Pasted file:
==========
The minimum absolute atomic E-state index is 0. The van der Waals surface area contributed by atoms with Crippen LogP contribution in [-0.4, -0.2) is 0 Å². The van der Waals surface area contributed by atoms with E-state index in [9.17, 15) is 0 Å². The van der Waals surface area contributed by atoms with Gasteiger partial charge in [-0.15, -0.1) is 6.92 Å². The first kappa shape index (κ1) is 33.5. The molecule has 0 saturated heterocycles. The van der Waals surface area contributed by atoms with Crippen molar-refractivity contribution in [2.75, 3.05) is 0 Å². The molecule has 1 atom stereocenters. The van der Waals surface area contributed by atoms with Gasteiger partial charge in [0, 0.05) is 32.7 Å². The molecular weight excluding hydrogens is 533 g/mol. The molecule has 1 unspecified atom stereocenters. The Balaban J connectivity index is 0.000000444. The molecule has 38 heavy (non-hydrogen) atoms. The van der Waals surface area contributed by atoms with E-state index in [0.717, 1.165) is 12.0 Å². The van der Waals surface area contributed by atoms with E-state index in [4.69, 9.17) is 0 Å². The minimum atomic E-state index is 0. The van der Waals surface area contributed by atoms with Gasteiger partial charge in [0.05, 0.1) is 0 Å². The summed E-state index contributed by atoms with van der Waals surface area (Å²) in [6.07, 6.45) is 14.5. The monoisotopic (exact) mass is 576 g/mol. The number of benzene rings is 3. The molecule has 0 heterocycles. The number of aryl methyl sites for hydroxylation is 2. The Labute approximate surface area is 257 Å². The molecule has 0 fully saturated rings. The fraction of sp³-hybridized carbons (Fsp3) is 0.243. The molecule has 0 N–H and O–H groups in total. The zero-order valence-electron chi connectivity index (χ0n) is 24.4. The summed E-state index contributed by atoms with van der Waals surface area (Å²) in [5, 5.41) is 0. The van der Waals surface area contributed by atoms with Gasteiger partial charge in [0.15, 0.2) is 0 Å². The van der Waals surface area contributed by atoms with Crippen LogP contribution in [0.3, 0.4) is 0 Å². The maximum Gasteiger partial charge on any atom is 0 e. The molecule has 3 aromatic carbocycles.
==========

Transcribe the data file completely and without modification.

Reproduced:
The minimum absolute atomic E-state index is 0. The van der Waals surface area contributed by atoms with Crippen LogP contribution in [-0.4, -0.2) is 0 Å². The van der Waals surface area contributed by atoms with E-state index in [9.17, 15) is 0 Å². The van der Waals surface area contributed by atoms with Gasteiger partial charge in [-0.15, -0.1) is 6.92 Å². The first kappa shape index (κ1) is 33.5. The molecule has 0 saturated heterocycles. The van der Waals surface area contributed by atoms with Crippen molar-refractivity contribution in [2.75, 3.05) is 0 Å². The molecule has 1 atom stereocenters. The van der Waals surface area contributed by atoms with Gasteiger partial charge in [0, 0.05) is 32.7 Å². The molecular weight excluding hydrogens is 533 g/mol. The molecule has 1 unspecified atom stereocenters. The Balaban J connectivity index is 0.000000444. The molecule has 38 heavy (non-hydrogen) atoms. The van der Waals surface area contributed by atoms with E-state index in [0.717, 1.165) is 12.0 Å². The van der Waals surface area contributed by atoms with E-state index in [4.69, 9.17) is 0 Å². The minimum atomic E-state index is 0. The van der Waals surface area contributed by atoms with Gasteiger partial charge in [0.05, 0.1) is 0 Å². The summed E-state index contributed by atoms with van der Waals surface area (Å²) in [6.07, 6.45) is 14.5. The monoisotopic (exact) mass is 576 g/mol. The number of benzene rings is 3. The molecule has 0 heterocycles. The number of aryl methyl sites for hydroxylation is 2. The Labute approximate surface area is 257 Å². The molecule has 0 fully saturated rings. The fraction of sp³-hybridized carbons (Fsp3) is 0.243. The molecule has 0 N–H and O–H groups in total. The zero-order valence-electron chi connectivity index (χ0n) is 24.4. The summed E-state index contributed by atoms with van der Waals surface area (Å²) in [5, 5.41) is 0. The van der Waals surface area contributed by atoms with Gasteiger partial charge in [0.15, 0.2) is 0 Å². The van der Waals surface area contributed by atoms with Crippen LogP contribution in [0.3, 0.4) is 0 Å². The maximum Gasteiger partial charge on any atom is 0 e. The molecule has 3 aromatic carbocycles.